By Gabriel Crosetti @gabecrosetti
They account for less than two percent of Las Positas College students, but if you were to walk around the campus you would think that fraction was much higher.
Whether you’re walking into the cafeteria for a quick snack, going to the library to study or stopping by the tutorial center for some help, you’ll most likely be unknowingly in the presence of many international students.
From sun rise to sunset, the time they spend studying is miniscule compared to the amount of sacrifice they make to be here.
They are not here because their parents forced them to or to pass time. They are here because their future depends on it.
These are the international students of Las Positas, who have left their old life behind at home, to pursue something much bigger and meaningful than a degree.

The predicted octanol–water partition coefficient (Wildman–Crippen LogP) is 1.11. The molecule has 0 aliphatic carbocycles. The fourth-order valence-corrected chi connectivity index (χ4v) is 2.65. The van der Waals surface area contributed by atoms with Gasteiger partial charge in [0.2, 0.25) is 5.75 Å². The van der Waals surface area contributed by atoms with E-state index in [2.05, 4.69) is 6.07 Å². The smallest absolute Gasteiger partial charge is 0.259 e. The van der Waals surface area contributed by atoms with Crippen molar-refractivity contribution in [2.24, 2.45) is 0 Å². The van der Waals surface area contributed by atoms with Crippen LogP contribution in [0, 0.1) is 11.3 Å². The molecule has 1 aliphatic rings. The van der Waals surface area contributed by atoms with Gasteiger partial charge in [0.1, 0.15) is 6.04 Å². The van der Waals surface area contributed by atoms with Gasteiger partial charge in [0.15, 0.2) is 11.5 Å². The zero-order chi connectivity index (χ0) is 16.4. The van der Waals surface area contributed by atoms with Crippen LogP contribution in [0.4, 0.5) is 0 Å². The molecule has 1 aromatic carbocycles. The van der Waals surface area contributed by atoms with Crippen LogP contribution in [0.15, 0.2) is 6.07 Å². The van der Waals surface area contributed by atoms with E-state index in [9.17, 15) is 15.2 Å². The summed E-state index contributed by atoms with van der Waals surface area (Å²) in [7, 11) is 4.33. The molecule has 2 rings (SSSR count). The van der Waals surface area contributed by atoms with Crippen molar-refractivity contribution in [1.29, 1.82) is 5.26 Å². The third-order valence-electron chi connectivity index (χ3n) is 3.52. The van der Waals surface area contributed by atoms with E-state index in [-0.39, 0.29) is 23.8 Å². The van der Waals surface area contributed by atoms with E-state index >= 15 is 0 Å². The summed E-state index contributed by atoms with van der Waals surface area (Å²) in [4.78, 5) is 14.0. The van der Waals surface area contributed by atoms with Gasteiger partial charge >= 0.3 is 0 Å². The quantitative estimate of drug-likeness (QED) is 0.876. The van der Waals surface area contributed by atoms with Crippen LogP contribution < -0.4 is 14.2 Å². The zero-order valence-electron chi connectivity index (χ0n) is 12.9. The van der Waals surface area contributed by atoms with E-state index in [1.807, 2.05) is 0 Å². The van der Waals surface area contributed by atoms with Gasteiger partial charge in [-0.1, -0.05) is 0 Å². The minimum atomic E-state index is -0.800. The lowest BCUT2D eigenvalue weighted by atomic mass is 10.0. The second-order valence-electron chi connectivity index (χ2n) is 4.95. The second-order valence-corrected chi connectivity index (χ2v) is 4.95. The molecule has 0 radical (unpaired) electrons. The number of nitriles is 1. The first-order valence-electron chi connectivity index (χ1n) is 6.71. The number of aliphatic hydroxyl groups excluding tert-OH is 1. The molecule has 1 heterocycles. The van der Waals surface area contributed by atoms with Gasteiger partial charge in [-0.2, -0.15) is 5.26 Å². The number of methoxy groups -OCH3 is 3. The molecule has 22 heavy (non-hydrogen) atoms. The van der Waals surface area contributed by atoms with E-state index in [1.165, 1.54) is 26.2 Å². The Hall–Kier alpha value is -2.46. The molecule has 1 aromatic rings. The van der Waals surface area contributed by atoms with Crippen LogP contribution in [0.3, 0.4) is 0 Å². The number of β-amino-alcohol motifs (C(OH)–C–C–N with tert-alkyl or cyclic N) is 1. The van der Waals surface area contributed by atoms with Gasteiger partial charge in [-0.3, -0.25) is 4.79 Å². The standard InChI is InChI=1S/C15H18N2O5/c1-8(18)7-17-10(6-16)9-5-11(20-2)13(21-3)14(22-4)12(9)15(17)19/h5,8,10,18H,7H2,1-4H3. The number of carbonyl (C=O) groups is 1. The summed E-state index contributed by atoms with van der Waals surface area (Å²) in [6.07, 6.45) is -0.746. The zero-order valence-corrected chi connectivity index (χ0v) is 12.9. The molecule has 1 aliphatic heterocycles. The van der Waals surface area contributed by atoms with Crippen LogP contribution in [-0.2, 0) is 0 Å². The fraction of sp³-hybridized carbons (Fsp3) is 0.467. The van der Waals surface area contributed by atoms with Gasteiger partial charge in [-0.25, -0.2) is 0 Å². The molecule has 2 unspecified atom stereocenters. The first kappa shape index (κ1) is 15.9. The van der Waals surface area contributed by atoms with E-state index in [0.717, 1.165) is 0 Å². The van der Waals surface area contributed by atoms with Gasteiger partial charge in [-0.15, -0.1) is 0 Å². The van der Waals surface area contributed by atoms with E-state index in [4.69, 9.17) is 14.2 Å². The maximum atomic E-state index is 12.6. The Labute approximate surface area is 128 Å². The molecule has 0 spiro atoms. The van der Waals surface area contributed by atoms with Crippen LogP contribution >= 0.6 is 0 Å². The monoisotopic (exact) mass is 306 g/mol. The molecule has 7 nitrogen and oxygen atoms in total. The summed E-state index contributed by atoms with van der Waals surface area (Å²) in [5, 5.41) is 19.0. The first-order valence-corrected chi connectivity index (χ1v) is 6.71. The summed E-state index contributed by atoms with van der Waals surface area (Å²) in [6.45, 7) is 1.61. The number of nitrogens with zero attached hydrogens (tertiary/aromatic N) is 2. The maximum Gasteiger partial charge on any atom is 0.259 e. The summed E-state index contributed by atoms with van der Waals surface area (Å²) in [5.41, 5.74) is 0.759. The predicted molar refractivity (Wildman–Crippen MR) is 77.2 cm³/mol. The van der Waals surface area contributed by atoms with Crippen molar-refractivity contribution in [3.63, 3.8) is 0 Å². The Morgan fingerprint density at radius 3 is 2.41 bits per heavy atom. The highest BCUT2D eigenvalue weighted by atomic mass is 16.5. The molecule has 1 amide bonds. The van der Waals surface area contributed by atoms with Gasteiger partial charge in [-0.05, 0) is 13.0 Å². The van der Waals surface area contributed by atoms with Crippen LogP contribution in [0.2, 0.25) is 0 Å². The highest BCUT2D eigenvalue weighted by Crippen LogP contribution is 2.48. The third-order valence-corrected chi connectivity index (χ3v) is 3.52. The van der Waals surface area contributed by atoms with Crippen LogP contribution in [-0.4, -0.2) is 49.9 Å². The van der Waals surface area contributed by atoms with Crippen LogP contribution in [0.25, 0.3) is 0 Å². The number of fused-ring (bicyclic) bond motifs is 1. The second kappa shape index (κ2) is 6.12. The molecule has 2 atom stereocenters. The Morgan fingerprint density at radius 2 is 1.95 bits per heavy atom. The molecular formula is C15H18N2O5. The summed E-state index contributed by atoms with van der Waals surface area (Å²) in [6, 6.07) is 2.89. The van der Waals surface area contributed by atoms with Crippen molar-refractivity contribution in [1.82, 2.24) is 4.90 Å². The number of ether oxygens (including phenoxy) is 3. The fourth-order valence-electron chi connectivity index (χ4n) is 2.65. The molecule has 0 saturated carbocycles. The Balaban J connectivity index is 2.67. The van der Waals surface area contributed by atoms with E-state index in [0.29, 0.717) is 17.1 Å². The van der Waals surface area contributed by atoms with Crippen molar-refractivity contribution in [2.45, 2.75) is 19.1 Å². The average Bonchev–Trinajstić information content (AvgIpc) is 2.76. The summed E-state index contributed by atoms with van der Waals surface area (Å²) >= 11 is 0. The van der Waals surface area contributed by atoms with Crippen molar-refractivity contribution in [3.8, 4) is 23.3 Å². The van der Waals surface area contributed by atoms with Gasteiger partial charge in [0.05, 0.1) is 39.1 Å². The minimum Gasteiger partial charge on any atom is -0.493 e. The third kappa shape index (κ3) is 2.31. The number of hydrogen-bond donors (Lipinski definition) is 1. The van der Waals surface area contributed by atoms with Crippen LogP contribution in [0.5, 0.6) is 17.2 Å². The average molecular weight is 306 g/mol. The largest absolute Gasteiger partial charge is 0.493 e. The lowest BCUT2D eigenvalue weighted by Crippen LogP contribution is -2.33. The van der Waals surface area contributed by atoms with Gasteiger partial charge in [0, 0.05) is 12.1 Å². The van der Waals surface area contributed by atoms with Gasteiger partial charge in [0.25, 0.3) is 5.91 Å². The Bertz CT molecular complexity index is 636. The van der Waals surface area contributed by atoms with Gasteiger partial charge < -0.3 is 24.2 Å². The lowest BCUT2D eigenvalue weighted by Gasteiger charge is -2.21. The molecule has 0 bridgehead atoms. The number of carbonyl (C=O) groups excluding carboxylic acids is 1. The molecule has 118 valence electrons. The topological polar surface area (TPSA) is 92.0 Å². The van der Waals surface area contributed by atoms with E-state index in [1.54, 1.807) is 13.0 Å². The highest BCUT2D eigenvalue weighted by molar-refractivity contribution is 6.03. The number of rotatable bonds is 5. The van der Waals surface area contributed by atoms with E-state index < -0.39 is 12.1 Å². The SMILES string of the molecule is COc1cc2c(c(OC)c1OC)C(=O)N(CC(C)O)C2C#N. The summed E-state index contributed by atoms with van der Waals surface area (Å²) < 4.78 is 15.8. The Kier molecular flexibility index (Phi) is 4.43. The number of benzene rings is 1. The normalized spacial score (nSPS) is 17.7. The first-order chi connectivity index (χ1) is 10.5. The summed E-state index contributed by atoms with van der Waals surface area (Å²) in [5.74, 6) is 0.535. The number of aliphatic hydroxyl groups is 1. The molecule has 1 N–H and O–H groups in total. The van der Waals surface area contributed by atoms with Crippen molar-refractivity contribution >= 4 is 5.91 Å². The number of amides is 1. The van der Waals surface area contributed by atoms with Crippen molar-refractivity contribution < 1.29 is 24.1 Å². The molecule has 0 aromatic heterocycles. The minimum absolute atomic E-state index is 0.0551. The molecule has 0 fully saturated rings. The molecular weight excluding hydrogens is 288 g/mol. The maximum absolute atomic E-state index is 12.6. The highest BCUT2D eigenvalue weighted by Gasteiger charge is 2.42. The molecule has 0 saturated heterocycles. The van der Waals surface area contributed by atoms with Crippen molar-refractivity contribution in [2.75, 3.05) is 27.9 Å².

Out of 9,000 students at LPC, 144 of them are full-time international students varying from 41 different countries across the world.
Many of these international students are not studying in the United States solely for the purpose of getting a more respected degree, they are studying in the United States to have a better life than their parents and family members who came before them.
The sacrifice is mutual in most cases. The student’s family also has to make sacrifices just as big, or bigger, than the student.